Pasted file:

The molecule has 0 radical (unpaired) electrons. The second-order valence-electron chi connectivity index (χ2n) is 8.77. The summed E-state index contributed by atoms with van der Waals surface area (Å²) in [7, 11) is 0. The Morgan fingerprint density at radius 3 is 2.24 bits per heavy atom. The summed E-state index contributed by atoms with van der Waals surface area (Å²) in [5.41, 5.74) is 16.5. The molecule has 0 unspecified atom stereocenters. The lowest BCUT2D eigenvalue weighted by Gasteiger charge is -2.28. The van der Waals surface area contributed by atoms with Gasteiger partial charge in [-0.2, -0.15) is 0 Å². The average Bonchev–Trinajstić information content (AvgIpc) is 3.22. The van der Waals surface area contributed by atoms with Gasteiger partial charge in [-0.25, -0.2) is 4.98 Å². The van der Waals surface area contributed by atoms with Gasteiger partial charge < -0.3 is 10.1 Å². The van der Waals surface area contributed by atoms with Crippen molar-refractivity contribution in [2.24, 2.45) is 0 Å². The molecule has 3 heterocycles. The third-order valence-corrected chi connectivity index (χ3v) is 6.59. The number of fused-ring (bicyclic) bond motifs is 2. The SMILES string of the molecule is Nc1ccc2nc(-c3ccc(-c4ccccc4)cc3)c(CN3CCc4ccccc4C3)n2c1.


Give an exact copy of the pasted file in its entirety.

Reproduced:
The molecule has 0 radical (unpaired) electrons. The second-order valence-electron chi connectivity index (χ2n) is 8.77. The summed E-state index contributed by atoms with van der Waals surface area (Å²) in [7, 11) is 0. The Morgan fingerprint density at radius 3 is 2.24 bits per heavy atom. The summed E-state index contributed by atoms with van der Waals surface area (Å²) in [5.41, 5.74) is 16.5. The molecule has 0 unspecified atom stereocenters. The lowest BCUT2D eigenvalue weighted by Gasteiger charge is -2.28. The van der Waals surface area contributed by atoms with Gasteiger partial charge in [-0.2, -0.15) is 0 Å². The average Bonchev–Trinajstić information content (AvgIpc) is 3.22. The van der Waals surface area contributed by atoms with Gasteiger partial charge in [-0.25, -0.2) is 4.98 Å². The van der Waals surface area contributed by atoms with Gasteiger partial charge < -0.3 is 10.1 Å². The van der Waals surface area contributed by atoms with Crippen molar-refractivity contribution in [2.24, 2.45) is 0 Å². The molecule has 3 heterocycles. The third-order valence-corrected chi connectivity index (χ3v) is 6.59. The number of fused-ring (bicyclic) bond motifs is 2. The SMILES string of the molecule is Nc1ccc2nc(-c3ccc(-c4ccccc4)cc3)c(CN3CCc4ccccc4C3)n2c1.